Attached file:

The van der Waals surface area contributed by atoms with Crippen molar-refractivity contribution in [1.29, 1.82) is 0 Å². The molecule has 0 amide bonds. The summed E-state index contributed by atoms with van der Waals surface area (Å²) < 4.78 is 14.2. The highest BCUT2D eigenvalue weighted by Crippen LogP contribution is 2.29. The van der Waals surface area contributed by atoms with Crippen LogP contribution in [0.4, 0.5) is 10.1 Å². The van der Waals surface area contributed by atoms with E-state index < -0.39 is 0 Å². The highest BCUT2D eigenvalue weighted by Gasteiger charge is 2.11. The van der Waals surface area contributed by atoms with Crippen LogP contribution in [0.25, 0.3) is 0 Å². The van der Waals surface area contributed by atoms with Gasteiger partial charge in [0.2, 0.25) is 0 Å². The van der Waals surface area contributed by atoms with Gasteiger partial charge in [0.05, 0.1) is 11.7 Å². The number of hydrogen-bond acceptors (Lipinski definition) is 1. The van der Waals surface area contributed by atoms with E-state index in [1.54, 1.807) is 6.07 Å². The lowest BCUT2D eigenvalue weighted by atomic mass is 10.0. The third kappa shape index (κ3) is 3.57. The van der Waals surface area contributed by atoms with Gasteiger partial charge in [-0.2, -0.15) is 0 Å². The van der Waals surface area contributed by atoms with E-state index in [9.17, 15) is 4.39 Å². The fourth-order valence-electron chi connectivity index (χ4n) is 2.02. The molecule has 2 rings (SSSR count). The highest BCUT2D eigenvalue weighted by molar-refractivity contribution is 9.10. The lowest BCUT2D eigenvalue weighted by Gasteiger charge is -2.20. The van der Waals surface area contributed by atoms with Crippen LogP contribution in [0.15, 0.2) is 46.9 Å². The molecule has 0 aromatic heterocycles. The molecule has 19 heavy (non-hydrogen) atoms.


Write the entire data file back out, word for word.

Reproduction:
The van der Waals surface area contributed by atoms with Crippen molar-refractivity contribution in [1.29, 1.82) is 0 Å². The molecule has 0 amide bonds. The summed E-state index contributed by atoms with van der Waals surface area (Å²) < 4.78 is 14.2. The highest BCUT2D eigenvalue weighted by Crippen LogP contribution is 2.29. The van der Waals surface area contributed by atoms with Crippen LogP contribution in [0.4, 0.5) is 10.1 Å². The van der Waals surface area contributed by atoms with E-state index < -0.39 is 0 Å². The highest BCUT2D eigenvalue weighted by Gasteiger charge is 2.11. The van der Waals surface area contributed by atoms with Crippen LogP contribution in [0.25, 0.3) is 0 Å². The van der Waals surface area contributed by atoms with Gasteiger partial charge in [0.2, 0.25) is 0 Å². The van der Waals surface area contributed by atoms with Gasteiger partial charge in [0.05, 0.1) is 11.7 Å². The number of hydrogen-bond acceptors (Lipinski definition) is 1. The van der Waals surface area contributed by atoms with E-state index in [1.54, 1.807) is 6.07 Å². The lowest BCUT2D eigenvalue weighted by atomic mass is 10.0. The third kappa shape index (κ3) is 3.57. The van der Waals surface area contributed by atoms with Gasteiger partial charge in [-0.2, -0.15) is 0 Å². The van der Waals surface area contributed by atoms with E-state index in [9.17, 15) is 4.39 Å². The fourth-order valence-electron chi connectivity index (χ4n) is 2.02. The molecule has 2 rings (SSSR count). The highest BCUT2D eigenvalue weighted by molar-refractivity contribution is 9.10. The lowest BCUT2D eigenvalue weighted by Gasteiger charge is -2.20. The van der Waals surface area contributed by atoms with Crippen LogP contribution in [0.15, 0.2) is 46.9 Å². The molecule has 0 aromatic heterocycles. The molecule has 19 heavy (non-hydrogen) atoms.